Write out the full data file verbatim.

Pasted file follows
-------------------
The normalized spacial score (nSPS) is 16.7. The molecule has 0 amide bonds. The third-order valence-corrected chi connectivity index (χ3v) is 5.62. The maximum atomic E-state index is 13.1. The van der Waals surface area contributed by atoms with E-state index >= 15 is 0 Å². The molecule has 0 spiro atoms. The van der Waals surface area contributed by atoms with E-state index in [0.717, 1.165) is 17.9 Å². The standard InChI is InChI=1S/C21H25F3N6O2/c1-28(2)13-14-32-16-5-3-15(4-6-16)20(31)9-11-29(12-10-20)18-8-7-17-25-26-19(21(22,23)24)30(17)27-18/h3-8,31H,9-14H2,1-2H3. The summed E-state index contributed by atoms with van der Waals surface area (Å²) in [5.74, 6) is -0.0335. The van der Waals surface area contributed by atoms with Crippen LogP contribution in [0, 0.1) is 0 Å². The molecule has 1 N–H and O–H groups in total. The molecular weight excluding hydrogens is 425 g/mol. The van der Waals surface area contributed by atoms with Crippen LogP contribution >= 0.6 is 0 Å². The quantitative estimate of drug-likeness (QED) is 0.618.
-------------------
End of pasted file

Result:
The normalized spacial score (nSPS) is 16.7. The molecule has 0 amide bonds. The third-order valence-corrected chi connectivity index (χ3v) is 5.62. The maximum atomic E-state index is 13.1. The van der Waals surface area contributed by atoms with E-state index >= 15 is 0 Å². The molecule has 0 spiro atoms. The van der Waals surface area contributed by atoms with E-state index in [0.717, 1.165) is 17.9 Å². The standard InChI is InChI=1S/C21H25F3N6O2/c1-28(2)13-14-32-16-5-3-15(4-6-16)20(31)9-11-29(12-10-20)18-8-7-17-25-26-19(21(22,23)24)30(17)27-18/h3-8,31H,9-14H2,1-2H3. The summed E-state index contributed by atoms with van der Waals surface area (Å²) in [5.74, 6) is -0.0335. The van der Waals surface area contributed by atoms with Crippen LogP contribution in [0, 0.1) is 0 Å². The molecule has 1 N–H and O–H groups in total. The molecular weight excluding hydrogens is 425 g/mol. The van der Waals surface area contributed by atoms with Crippen LogP contribution >= 0.6 is 0 Å². The quantitative estimate of drug-likeness (QED) is 0.618.